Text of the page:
I played the re-upload. Was quite interesting. I'd say the biggest issue is a lack of conveyance. When I got to the third level, I couldn't figure out that the things that kept catching me were metal detectors. (or I assume that's what they were supposed to be. Last I checked, gems weren't metallic.) Otherwise, it was quite fun.

Also, is it missing assets? The console kept spewing out errors with the character tying to cycle animations (namely Walk and Attack). It also just "ended" for me on a grey screen.

This was interesting. I'd say my main feedback is that the controls were fairly non-obvious, and a tutorial, or even just an instruction screen, would have helped.

Also, I think you included unnecessary (and duplicated?) files in the download. I'd suggest being more careful next time when exporting to avoid the issue.

I was able to play this on the mac laptop I have. I actually really liked this, and would probably play a "full" version of it. It's a shame there's no working Windows build up, though.

I've actually gotten some enjoyment out of speedrunning this. Because the bomb is fixed, I just memorized what I have to do. My PB so far is 0:22

I generally liked it. I agree with a lot of comments here, so I'll add something new. The reliance on color makes this game less colorblind friendly. It would be nice to add a secondary indicator to the wires to help colorblind people to be able to play easier.

Also, it feels like this game needs a randomizer for the bomb. That way I could get something out of replaying it.

Seems like a really interesting concept. I like the idea of only being able to reflect attacks. One thing that feels really missing is a real way of failing. I think a good solution would be to make the counter an active thing (eg, the player has to time a button press to get it). The game also seems to lack some polish, especially in the enemy AI, but I can understand that in a game jam.

I absolutely loved it. The art style, the puzzles, everything. Just wish there was more of it.

This was really interesting. I found the slipperiness of the player rectangle to be really frustrating, and didn't want to finish because of it.

I haven't seen many game jam games developed using Java. The lack of self-running distribution (i.e. one that bundles the Java runtime) might make it hard for others to play. I found the game itself quite interesting, though. My main complaints would be that a) the hitboxes feel disjointed, making it hard to tell where to aim to make the shot, b) aiming was backwards from what I was expecting for some reason, and c) the "release to throw" resulted in the arrow going the wrong way multiple times (possibly due to the springiness of the analog stick). Otherwise, I liked this. I managed to make it a few rounds in this. I did like that you could use enemy-dropped spears once you started to get them (I had 3 spears by the time I lost). The fact that the spear doesn't reset each phase felt awkward, though.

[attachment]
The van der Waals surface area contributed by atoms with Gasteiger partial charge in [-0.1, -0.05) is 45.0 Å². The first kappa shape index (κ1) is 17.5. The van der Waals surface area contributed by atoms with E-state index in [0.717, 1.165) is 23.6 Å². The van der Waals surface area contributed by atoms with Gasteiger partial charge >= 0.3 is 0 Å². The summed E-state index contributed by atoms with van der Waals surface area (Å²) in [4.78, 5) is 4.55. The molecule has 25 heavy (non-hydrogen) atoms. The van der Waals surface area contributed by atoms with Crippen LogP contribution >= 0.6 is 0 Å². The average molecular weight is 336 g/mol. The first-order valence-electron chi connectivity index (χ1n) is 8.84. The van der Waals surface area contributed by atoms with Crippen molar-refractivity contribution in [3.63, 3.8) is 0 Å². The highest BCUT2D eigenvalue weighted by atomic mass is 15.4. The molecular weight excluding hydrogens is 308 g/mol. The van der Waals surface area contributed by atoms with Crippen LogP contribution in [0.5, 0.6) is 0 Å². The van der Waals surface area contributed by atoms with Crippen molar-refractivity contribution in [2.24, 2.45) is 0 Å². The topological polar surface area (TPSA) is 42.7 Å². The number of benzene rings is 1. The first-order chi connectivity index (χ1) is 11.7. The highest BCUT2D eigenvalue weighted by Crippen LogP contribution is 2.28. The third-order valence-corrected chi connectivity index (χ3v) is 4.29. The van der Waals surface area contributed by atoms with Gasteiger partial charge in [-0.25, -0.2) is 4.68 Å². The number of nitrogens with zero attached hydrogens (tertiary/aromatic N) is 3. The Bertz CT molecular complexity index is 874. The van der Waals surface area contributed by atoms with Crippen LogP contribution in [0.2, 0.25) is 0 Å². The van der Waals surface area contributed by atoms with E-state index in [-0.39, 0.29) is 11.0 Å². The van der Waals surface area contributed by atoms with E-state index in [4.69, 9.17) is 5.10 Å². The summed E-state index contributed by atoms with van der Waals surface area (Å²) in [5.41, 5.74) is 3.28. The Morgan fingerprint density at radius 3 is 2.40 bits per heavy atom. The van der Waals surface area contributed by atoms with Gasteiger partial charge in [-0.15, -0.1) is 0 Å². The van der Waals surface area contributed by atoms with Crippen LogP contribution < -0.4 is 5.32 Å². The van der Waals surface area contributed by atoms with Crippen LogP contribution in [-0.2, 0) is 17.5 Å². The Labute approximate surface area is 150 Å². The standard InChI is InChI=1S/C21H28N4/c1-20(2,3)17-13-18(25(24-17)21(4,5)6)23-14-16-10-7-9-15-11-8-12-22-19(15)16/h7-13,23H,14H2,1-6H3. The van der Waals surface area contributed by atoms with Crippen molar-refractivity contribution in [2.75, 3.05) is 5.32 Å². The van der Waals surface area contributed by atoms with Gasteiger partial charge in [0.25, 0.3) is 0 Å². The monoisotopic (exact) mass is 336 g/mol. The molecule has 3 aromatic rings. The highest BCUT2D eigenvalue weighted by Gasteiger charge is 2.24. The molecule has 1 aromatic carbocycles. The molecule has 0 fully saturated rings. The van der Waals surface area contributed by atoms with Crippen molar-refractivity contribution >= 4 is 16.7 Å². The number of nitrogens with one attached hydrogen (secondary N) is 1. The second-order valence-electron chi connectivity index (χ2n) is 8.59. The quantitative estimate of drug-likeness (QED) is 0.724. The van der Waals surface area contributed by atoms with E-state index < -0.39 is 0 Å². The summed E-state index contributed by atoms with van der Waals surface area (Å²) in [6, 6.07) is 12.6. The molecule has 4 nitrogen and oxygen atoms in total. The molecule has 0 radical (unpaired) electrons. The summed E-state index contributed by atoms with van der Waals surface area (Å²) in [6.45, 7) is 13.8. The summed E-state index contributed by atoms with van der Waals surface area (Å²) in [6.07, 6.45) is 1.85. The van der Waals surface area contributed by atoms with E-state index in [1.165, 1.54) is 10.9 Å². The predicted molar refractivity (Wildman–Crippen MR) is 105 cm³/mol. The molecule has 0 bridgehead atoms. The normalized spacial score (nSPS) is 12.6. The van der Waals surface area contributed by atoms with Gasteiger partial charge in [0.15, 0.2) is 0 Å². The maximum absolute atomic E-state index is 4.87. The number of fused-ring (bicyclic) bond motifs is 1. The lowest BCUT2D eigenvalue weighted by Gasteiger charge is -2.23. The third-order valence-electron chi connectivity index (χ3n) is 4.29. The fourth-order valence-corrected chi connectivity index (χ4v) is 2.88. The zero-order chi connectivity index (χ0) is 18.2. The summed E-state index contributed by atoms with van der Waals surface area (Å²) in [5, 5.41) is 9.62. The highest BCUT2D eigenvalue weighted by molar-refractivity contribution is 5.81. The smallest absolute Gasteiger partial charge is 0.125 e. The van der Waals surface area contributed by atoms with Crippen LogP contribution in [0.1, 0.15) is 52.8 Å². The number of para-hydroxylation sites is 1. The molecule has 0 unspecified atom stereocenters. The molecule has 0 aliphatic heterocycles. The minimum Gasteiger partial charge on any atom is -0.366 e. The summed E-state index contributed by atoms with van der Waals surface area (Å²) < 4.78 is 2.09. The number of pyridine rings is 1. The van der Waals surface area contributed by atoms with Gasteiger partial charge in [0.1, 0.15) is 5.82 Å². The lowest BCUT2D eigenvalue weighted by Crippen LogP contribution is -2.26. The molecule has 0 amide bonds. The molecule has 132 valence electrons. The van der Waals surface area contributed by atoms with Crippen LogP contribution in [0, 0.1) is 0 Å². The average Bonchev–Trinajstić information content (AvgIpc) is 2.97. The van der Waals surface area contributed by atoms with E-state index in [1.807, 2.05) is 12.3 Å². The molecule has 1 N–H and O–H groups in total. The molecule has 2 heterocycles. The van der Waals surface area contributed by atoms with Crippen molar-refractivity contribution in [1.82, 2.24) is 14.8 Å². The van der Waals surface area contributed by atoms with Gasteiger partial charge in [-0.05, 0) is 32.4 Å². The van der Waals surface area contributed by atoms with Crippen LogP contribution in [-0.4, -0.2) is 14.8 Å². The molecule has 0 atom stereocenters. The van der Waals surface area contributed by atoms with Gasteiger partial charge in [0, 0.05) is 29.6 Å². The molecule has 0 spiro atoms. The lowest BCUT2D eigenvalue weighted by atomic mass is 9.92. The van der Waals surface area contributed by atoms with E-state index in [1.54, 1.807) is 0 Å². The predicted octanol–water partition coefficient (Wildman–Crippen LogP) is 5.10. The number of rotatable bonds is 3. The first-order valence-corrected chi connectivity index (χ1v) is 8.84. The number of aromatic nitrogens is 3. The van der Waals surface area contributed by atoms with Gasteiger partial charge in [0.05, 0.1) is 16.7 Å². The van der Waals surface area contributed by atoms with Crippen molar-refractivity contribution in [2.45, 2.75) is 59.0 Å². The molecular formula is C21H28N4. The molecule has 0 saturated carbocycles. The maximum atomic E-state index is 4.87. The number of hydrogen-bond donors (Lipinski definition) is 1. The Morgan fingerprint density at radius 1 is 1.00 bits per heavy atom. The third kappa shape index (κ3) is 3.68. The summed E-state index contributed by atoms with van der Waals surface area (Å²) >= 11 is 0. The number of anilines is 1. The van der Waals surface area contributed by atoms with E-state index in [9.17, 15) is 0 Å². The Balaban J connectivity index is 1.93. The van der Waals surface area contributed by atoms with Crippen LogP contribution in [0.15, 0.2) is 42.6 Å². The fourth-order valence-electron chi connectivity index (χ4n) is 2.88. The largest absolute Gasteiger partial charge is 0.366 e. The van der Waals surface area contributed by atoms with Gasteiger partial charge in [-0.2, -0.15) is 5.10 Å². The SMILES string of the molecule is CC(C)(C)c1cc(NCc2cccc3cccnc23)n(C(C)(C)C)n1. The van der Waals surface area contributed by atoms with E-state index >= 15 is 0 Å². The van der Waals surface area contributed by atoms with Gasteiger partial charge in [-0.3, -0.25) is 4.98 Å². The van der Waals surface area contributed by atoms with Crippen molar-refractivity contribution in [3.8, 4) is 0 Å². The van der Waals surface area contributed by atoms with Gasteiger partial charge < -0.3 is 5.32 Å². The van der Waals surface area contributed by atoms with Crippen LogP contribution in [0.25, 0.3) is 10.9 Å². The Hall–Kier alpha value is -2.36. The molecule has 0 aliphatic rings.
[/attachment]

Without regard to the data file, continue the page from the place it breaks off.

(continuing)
The controls are really awkward. I expect to be able to close windows by clicking an "X" button that is kind of there (with the red rectangle), but not actually usable. And different windows are closed different ways, making things unnecessarily complex. I feel like there's an interesting game in here, but it's hard to tell in its incomplete state.

I kind of like it in concept. Could make for an interesting auto-runner type game. Disappointed that it feels barely started. If you are considering continuing this after the jam (which I would encourage you to at least finish one level to say you completed it), then the main suggestion I would have is to add some sort of "failure" state. Maybe running into a wall counts as a fail. You could have the dive kick still bounce off the walls without problem like it currently does, and maybe include something with that (eg. a secret underneath path that can only be accessed by kicking the wall and falling straight down).

I can't tell if this game is broken or if I just can't figure it out. First off, there appears to be a control that isn't mentioned in the instructions page (called tutorial for some reason), which is Shift to drop a direction. The game seems to lack a way to back out to the main menu or reset (as far as I can tell), and it's easy to get stuck in the game (eg. if you don't grab the first left direction when you see it, you will get stuck). This make the game frustrating, as each attempt requires force-closing the game (using Alt-F4, the task switcher, or Task Manager) and re-open it. Going back to the Shift button, it seems that you drop the direction if you're on the ground, but if you're in the air, it disappears forever (which lead me to more soft locks). Also, after picking up the fourth direction (after dropping one), the game seems to stop accepting input. Unless I'm missing something non-obvious, this appears to be unbeatable.

I will also add that, while a very minor issue overall, the discrete movement was kind of obnoxious. It made it harder to tell how much I was moving at times, and I didn't like having to mash my spacebar over and over.

As far as I can tell, the build you provided is only for MacOS, and doesn't have a way to be run on Windows. Luckily, I do have a mac, and could try it out. There was a lot of visual polish to it. It was visually interesting, and the attack animation looked wonderful (even though it didn't quite match the simple-rectangle style). The hit box for the attack felt a little dis-jointed to me, but that might just be me being bad at it. I will say that while the animation for the attack looks wonderful, there's no follow-through on a hit (with it cutting straight to the next round), which affect the feeling of landing a hit. Maybe adding some sort of "knock out" animation and delaying the next round would have help with that. Other than a minor technical issue (the score doesn't scale well when played at higher resolutions), this was fairly enjoyable to mess around with

I had issues with the game in the browser, so I had to download it to play. It's really interesting. I think a control scheme using the mouse to aim and WASD to move would have been more comfortable, and losing the arrow or missing feels a little too punishing in my opinion, but it's otherwise fun to mess with. Good job.

For anybody having issues running the game, I figured out the problem. Rename the file "GMTK Game Jam Entry (launch me).exe" to be just "GMTK Game Jam Entry.exe". The game tries to find the data folder based on the exe's name, and the rename broke that.

As for feedback, it's interesting. The depth perception feels really off, likely due to the 2D art style. Otherwise I really enjoyed it. Good job.